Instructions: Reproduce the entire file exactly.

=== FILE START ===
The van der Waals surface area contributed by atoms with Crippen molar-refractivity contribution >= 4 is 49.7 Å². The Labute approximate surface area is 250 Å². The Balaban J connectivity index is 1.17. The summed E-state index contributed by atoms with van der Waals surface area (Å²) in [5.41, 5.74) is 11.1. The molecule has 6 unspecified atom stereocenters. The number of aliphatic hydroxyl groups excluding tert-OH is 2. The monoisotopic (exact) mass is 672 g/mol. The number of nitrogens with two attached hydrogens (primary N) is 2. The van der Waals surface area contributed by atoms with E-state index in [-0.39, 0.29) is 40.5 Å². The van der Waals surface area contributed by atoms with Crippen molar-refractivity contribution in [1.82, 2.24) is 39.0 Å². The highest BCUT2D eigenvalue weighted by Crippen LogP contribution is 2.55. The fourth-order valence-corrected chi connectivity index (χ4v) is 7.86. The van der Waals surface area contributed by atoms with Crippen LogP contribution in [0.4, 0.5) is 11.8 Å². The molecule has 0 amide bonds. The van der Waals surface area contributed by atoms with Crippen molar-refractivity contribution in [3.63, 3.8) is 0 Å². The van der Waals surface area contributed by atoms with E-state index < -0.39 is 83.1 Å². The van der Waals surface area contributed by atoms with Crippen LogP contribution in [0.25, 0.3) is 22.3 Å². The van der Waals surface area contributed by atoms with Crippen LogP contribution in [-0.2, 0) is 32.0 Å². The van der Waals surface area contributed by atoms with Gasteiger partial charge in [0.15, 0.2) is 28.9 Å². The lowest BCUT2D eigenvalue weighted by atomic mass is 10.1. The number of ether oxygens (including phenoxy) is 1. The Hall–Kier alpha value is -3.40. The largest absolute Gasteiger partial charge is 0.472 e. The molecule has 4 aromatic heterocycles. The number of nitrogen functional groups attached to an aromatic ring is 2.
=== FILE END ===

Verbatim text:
The van der Waals surface area contributed by atoms with Crippen molar-refractivity contribution >= 4 is 49.7 Å². The Labute approximate surface area is 250 Å². The Balaban J connectivity index is 1.17. The summed E-state index contributed by atoms with van der Waals surface area (Å²) in [5.41, 5.74) is 11.1. The molecule has 6 unspecified atom stereocenters. The number of aliphatic hydroxyl groups excluding tert-OH is 2. The monoisotopic (exact) mass is 672 g/mol. The number of nitrogens with two attached hydrogens (primary N) is 2. The van der Waals surface area contributed by atoms with E-state index in [-0.39, 0.29) is 40.5 Å². The van der Waals surface area contributed by atoms with Crippen molar-refractivity contribution in [1.82, 2.24) is 39.0 Å². The highest BCUT2D eigenvalue weighted by Crippen LogP contribution is 2.55. The fourth-order valence-corrected chi connectivity index (χ4v) is 7.86. The van der Waals surface area contributed by atoms with Crippen LogP contribution in [0.4, 0.5) is 11.8 Å². The molecule has 0 amide bonds. The van der Waals surface area contributed by atoms with Crippen molar-refractivity contribution in [3.63, 3.8) is 0 Å². The van der Waals surface area contributed by atoms with E-state index < -0.39 is 83.1 Å². The van der Waals surface area contributed by atoms with Crippen LogP contribution in [0.25, 0.3) is 22.3 Å². The van der Waals surface area contributed by atoms with Crippen LogP contribution in [-0.2, 0) is 32.0 Å². The van der Waals surface area contributed by atoms with Gasteiger partial charge in [0.15, 0.2) is 28.9 Å². The lowest BCUT2D eigenvalue weighted by atomic mass is 10.1. The number of ether oxygens (including phenoxy) is 1. The Hall–Kier alpha value is -3.40. The largest absolute Gasteiger partial charge is 0.472 e. The molecule has 4 aromatic heterocycles. The number of nitrogen functional groups attached to an aromatic ring is 2.